Black males who do well in college have parents — and at least one K-12 teacher — with high expectations, concludes the National Black Male College Achievement Study.
Black male achievers typically come from working-class families, concludes Shaun Harper, an associate professor higher education at Penn who founded the Center for the Study of Race and Equity in Education. Nearly half have parents with no college degree. “As a group they shun the idea that they are cognitively smarter than their less-successful friends or cousins or other peers (and their high-school academic records largely back that up),” notes Inside Higher Ed.
In addition to parents who considered college a “non-negotiable” goal, and a teacher who took a special interest, achievers had adequate financial support to pay for college and support from black juniors and seniors when they started college.
Sixty percent grew up in homes with two parents. “Census data show that 35 percent of black children grow up in two-parent homes,” reports Inside Higher Ed.
Harper asked each of the 219 black men to talk not only about themselves but about the experiences of their three best black male childhood friends — and these differences virtually jump off the report’s pages.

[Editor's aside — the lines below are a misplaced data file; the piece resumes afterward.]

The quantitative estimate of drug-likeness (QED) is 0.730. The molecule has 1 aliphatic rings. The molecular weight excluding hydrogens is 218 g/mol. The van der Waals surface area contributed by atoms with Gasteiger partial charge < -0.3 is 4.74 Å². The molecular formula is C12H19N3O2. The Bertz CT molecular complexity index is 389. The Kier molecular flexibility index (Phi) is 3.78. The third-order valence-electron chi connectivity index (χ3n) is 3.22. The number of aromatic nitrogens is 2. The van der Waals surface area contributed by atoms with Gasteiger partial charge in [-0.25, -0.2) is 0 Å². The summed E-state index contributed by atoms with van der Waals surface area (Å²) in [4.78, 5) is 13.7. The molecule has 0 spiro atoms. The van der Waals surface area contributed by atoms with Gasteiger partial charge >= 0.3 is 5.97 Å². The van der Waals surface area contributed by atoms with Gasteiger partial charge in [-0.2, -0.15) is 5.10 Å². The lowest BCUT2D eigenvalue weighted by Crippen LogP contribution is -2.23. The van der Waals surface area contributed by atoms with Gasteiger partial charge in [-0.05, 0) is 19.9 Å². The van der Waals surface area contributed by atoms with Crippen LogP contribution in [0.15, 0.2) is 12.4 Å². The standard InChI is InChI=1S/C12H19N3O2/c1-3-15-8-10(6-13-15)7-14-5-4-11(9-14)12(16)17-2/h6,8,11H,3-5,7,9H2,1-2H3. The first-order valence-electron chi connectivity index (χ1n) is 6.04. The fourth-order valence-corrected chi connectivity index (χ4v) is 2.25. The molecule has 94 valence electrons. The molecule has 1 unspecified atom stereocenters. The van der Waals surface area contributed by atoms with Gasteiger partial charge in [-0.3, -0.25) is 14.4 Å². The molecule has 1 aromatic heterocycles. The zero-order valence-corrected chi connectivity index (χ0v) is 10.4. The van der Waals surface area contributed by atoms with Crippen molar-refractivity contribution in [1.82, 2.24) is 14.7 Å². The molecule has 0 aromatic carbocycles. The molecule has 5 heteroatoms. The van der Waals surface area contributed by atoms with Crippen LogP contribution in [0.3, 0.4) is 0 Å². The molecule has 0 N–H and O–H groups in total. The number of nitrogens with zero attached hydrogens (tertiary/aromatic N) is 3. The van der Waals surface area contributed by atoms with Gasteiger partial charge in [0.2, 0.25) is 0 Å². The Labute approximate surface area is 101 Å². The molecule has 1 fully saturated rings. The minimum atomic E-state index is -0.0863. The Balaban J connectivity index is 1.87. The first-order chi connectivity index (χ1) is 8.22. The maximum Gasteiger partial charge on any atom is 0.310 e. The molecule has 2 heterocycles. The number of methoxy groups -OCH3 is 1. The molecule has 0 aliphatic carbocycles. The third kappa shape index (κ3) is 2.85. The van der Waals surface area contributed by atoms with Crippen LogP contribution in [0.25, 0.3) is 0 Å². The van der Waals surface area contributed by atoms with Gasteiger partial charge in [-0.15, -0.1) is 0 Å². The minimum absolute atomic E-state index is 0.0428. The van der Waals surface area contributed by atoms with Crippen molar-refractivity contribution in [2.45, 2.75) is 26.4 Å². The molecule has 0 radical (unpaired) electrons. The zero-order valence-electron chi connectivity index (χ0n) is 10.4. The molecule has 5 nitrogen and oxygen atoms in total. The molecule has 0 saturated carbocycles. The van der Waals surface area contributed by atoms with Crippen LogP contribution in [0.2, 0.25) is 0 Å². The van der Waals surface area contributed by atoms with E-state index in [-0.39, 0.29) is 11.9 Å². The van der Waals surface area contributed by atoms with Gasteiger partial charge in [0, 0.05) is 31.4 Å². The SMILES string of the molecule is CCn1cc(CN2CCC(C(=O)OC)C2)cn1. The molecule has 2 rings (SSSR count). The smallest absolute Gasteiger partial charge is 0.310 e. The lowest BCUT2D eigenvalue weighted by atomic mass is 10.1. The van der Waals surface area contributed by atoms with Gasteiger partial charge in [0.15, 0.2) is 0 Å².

“When asked what differentiated their own paths from those of their peers who were not enrolled in college, the participants almost unanimously cited parenting practices,” the study states. “Their friends’ parents, the achievers believed, did not consistently maintain high expectations and were not as involved in their sons’ schooling. By contrast, most of the achievers’ parents and family members more aggressively sought out educational resources to ensure their success — tutoring and academic support programs, college preparatory initiatives, and summer academies and camps, to name a few.”
Like the well-to-do parents in the preceding story, the black male achievers’ parents invested in their children’s success.